While the red fox is normally found in dirt dens located in broken farm country, the native gray fox is normally found in rock dens or in hollow logs and stumps in mountainous forest land.
The gray fox is a tiny bit smaller than the red fox, typically weighing in at 7 to 14 pounds, and with a chest of 12 to 13 inches in diameter.
The gray fox is grizzle-gray on top and reddish-brown below, with small patches of white fur at the the throat, chest, and around the eyes. The gray fox has a black tipped tale, while the red fox has a white tip -- a definitive way to tell the two species apart.
The gray fox is found throughout the eastern United States and in the western states north to northwestern Oregon, central Nevada, and northern Colorado. The range extends southward through Mexico into Central America.
Gray fox skull, side and from top.
Like red fox kits, gray fox kits are usually born in March or April after a gestation period of about 59 days. An average litter size is four, and the kits will be weaned between 8 and 10 weeks of age.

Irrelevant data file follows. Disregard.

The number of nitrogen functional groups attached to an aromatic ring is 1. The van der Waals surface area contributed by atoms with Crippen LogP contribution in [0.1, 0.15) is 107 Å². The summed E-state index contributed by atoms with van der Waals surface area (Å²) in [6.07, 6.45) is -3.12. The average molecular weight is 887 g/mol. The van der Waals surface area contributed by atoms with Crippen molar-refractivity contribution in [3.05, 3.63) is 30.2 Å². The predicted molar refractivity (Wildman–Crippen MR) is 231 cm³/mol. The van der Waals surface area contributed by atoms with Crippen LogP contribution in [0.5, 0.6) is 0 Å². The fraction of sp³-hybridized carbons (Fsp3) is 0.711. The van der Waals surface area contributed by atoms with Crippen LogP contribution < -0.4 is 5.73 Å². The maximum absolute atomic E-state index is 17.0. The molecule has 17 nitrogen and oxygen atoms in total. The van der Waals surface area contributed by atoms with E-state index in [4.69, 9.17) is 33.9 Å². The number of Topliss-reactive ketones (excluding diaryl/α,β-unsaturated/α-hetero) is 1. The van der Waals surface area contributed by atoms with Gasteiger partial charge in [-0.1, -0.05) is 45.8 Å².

Juvenile gray fox reach their adult weight at five to six months of age, and will stay with their mother until fall when they split to establish their own territories.
Unlike the red fox, the gray fox can easily climb trees, and will often climb if pursued by a dog or coyote.
Like the red fox, the gray fox is omnivorous and will eat almost anything it comes across: mice, rats, grasshoppers, crickets, eggs, birds, acorns, berries, and apples.